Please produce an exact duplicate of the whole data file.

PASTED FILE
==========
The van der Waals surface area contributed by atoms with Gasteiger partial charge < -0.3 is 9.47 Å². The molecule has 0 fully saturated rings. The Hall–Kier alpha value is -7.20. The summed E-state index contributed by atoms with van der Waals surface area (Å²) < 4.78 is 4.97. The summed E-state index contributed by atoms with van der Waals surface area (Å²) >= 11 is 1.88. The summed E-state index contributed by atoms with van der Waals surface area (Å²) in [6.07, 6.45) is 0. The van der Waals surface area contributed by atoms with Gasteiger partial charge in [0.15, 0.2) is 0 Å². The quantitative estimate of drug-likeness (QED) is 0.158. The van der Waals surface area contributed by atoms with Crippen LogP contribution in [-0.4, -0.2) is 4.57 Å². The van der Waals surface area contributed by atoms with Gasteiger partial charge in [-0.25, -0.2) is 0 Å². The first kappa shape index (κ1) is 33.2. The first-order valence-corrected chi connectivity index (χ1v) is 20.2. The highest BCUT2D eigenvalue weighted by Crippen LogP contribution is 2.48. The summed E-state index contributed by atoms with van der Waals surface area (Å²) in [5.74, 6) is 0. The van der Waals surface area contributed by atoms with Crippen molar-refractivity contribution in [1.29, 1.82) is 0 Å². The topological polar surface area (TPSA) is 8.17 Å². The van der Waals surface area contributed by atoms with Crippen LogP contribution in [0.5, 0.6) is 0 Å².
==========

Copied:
The van der Waals surface area contributed by atoms with Gasteiger partial charge < -0.3 is 9.47 Å². The molecule has 0 fully saturated rings. The Hall–Kier alpha value is -7.20. The summed E-state index contributed by atoms with van der Waals surface area (Å²) < 4.78 is 4.97. The summed E-state index contributed by atoms with van der Waals surface area (Å²) >= 11 is 1.88. The summed E-state index contributed by atoms with van der Waals surface area (Å²) in [6.07, 6.45) is 0. The van der Waals surface area contributed by atoms with Gasteiger partial charge in [0.15, 0.2) is 0 Å². The quantitative estimate of drug-likeness (QED) is 0.158. The van der Waals surface area contributed by atoms with Crippen LogP contribution in [-0.4, -0.2) is 4.57 Å². The van der Waals surface area contributed by atoms with Gasteiger partial charge in [-0.25, -0.2) is 0 Å². The first kappa shape index (κ1) is 33.2. The first-order valence-corrected chi connectivity index (χ1v) is 20.2. The highest BCUT2D eigenvalue weighted by Crippen LogP contribution is 2.48. The summed E-state index contributed by atoms with van der Waals surface area (Å²) in [5.74, 6) is 0. The van der Waals surface area contributed by atoms with Crippen molar-refractivity contribution in [1.29, 1.82) is 0 Å². The topological polar surface area (TPSA) is 8.17 Å². The van der Waals surface area contributed by atoms with Crippen LogP contribution in [0.5, 0.6) is 0 Å².